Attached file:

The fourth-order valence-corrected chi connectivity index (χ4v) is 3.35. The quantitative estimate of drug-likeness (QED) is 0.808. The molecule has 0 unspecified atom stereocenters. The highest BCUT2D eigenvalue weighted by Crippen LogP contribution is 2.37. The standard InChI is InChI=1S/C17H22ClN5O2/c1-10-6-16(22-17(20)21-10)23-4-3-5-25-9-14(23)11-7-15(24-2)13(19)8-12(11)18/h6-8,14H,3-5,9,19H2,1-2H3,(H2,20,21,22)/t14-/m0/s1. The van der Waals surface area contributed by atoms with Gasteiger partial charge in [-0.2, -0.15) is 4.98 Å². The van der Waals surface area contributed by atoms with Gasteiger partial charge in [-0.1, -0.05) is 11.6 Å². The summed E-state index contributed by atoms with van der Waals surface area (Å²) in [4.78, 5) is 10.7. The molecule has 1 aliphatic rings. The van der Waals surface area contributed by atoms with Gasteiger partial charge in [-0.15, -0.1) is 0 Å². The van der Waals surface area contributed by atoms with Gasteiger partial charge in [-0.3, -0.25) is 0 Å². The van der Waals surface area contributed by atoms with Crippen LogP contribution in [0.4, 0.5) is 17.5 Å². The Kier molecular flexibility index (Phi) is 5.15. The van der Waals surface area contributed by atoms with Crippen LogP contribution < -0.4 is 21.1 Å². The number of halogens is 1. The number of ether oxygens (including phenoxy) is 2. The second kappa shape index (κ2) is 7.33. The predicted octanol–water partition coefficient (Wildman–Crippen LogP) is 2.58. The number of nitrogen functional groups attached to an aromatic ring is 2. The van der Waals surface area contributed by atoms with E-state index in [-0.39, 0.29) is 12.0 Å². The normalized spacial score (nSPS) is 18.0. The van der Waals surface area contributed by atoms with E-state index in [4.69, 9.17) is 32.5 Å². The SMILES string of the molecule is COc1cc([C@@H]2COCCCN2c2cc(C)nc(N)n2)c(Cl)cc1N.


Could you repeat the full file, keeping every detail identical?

The fourth-order valence-corrected chi connectivity index (χ4v) is 3.35. The quantitative estimate of drug-likeness (QED) is 0.808. The molecule has 0 unspecified atom stereocenters. The highest BCUT2D eigenvalue weighted by Crippen LogP contribution is 2.37. The standard InChI is InChI=1S/C17H22ClN5O2/c1-10-6-16(22-17(20)21-10)23-4-3-5-25-9-14(23)11-7-15(24-2)13(19)8-12(11)18/h6-8,14H,3-5,9,19H2,1-2H3,(H2,20,21,22)/t14-/m0/s1. The van der Waals surface area contributed by atoms with Gasteiger partial charge in [-0.2, -0.15) is 4.98 Å². The van der Waals surface area contributed by atoms with Gasteiger partial charge in [-0.1, -0.05) is 11.6 Å². The summed E-state index contributed by atoms with van der Waals surface area (Å²) in [4.78, 5) is 10.7. The molecule has 1 aliphatic rings. The van der Waals surface area contributed by atoms with Gasteiger partial charge in [-0.15, -0.1) is 0 Å². The van der Waals surface area contributed by atoms with Gasteiger partial charge in [-0.3, -0.25) is 0 Å². The van der Waals surface area contributed by atoms with Crippen LogP contribution in [0.4, 0.5) is 17.5 Å². The Kier molecular flexibility index (Phi) is 5.15. The van der Waals surface area contributed by atoms with Crippen LogP contribution < -0.4 is 21.1 Å². The number of halogens is 1. The number of ether oxygens (including phenoxy) is 2. The second kappa shape index (κ2) is 7.33. The predicted octanol–water partition coefficient (Wildman–Crippen LogP) is 2.58. The number of nitrogen functional groups attached to an aromatic ring is 2. The van der Waals surface area contributed by atoms with E-state index in [-0.39, 0.29) is 12.0 Å². The normalized spacial score (nSPS) is 18.0. The van der Waals surface area contributed by atoms with E-state index in [4.69, 9.17) is 32.5 Å². The SMILES string of the molecule is COc1cc([C@@H]2COCCCN2c2cc(C)nc(N)n2)c(Cl)cc1N.